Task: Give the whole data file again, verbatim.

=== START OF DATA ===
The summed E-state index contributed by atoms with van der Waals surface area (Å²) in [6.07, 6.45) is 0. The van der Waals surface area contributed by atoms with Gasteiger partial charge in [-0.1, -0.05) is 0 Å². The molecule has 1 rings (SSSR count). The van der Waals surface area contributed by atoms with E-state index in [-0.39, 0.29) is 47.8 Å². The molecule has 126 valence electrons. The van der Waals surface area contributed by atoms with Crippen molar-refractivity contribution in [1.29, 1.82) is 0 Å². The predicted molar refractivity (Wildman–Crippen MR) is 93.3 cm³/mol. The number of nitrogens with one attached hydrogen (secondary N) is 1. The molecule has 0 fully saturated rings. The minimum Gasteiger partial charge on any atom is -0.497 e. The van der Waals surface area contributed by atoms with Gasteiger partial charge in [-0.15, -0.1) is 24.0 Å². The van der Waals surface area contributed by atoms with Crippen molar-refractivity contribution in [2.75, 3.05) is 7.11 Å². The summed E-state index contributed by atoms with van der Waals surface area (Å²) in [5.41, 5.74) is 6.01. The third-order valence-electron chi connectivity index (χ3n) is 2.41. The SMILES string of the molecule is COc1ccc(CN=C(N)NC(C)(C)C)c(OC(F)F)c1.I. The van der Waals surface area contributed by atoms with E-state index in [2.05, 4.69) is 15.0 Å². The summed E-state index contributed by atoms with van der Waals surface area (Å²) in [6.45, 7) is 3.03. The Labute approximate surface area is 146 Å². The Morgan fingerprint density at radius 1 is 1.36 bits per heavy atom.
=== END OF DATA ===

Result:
The summed E-state index contributed by atoms with van der Waals surface area (Å²) in [6.07, 6.45) is 0. The van der Waals surface area contributed by atoms with Gasteiger partial charge in [-0.1, -0.05) is 0 Å². The molecule has 1 rings (SSSR count). The van der Waals surface area contributed by atoms with E-state index in [-0.39, 0.29) is 47.8 Å². The molecule has 126 valence electrons. The van der Waals surface area contributed by atoms with Crippen molar-refractivity contribution in [1.29, 1.82) is 0 Å². The predicted molar refractivity (Wildman–Crippen MR) is 93.3 cm³/mol. The number of nitrogens with one attached hydrogen (secondary N) is 1. The molecule has 0 fully saturated rings. The minimum Gasteiger partial charge on any atom is -0.497 e. The van der Waals surface area contributed by atoms with Gasteiger partial charge in [-0.15, -0.1) is 24.0 Å². The van der Waals surface area contributed by atoms with Crippen molar-refractivity contribution in [2.75, 3.05) is 7.11 Å². The summed E-state index contributed by atoms with van der Waals surface area (Å²) in [5.41, 5.74) is 6.01. The third-order valence-electron chi connectivity index (χ3n) is 2.41. The SMILES string of the molecule is COc1ccc(CN=C(N)NC(C)(C)C)c(OC(F)F)c1.I. The van der Waals surface area contributed by atoms with E-state index in [2.05, 4.69) is 15.0 Å². The summed E-state index contributed by atoms with van der Waals surface area (Å²) in [6.45, 7) is 3.03. The Labute approximate surface area is 146 Å². The Morgan fingerprint density at radius 1 is 1.36 bits per heavy atom.